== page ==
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Given that there are so many manufacturers of toilets, it's a surprise that most toilets use the same parts on the inside. Of course there are many toilets that do not. From experience, about 70-80% of toilets fall into the common category.

For this reason, we will start with the most common toilet parts first. In the future, we will try to get to some of the more "common" out of the ordinary toilets too.

Let's start by opening the lid on a regular toilet. Here's what we'll see....

  • 1. Fill valve. Many different versions are now available(see below)
  • 2. Toilet handle(left-handed thread makes this nut screw on backward)
  • 3. Bowl fill tube. When the fill valve is filling the tank, this small tube is filling the bowl.
  • 4. Tower. The tower assembly is attached with a large nut on the underneath side of the tank.
  • 5. Flapper. This is the most common replacement part. Also, probably the reason(if) you hear the fill valve randomly filling.

The first step for most fixes is to shut the water off. There should be a valve below the toilet. It should work, but sometimes it gets stuck and is hard to move. Other times the handle will turn and stop, but the water won't shut off completely. If there is any question about the valve, don't touch it. Shut the water off somewhere else or call a professional.

The flapper is one of the simplest fixes(normally). Unhook the chain from the handle, then pull the flapper ears off of the studs on the tower. The studs aren't very strong so be careful with them. Put the new flapper ears onto the studs, then reconnect the chain. The chain needs to have a bit of slack in it, but if it has too much, the flapper won't open all the way, leading to the popular phrase "oh, you have to hold the handle down on that toilet".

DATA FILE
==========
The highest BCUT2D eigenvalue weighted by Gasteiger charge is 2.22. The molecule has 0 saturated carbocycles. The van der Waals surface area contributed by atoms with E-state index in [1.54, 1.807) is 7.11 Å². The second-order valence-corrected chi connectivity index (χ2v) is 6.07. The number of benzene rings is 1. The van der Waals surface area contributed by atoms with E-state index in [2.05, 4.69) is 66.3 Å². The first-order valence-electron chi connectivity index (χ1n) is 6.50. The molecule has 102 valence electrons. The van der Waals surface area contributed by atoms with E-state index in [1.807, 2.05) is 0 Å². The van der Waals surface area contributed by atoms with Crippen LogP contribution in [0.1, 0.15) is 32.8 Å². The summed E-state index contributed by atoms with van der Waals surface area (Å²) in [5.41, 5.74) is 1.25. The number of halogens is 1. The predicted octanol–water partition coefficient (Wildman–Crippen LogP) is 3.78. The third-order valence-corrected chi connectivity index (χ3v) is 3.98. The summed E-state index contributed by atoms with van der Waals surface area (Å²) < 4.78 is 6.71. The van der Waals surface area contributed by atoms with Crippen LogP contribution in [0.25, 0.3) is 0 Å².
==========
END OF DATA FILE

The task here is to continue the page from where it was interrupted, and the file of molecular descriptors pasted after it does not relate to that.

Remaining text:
The next most common problem is with the fill valve. There are times when just replacing a seal inside the fill valve will fix the problem, but if it's reasonably old, it's best to replace the whole part. When the fill valve is replaced, the entire tank needs to be dry. A sponge can be used to dry it out.

The fill valve to the right is made by BrassCraft. This is a newer replacement version. There are many replacement fill valves on the market. Most have gotten away from the ball/rod float style like in the tank picture.

The float is adjustable as well as the height of the entire body. It comes with a fill tube and most of the time they come with some form of clip to attach the loose end of the tube to the tower. The bottom nut is the fill valve retaining nut. The top nut is a supply nut, which is not used with a flex supply. The round rubber piece is actually two seals. It needs to be broken apart into two. The inner "cone" can be used in a flex supply, but often a new supply or the old seal is used. The outer seal is for the fill valve. It goes on the fill valve before it is installed in the tank, tapered side down.

It is fairly rare to have to replace a complete tower. It is also a job probably best left for a plumber. It requires replacement of the tank-bowl bolts and gasket as well. There are some possible problems you can encounter, and you're working with porcelain which can easily break.

This standard tower(left) uses a large nut underneath the tank, with the rubber seal on top. The flapper is included.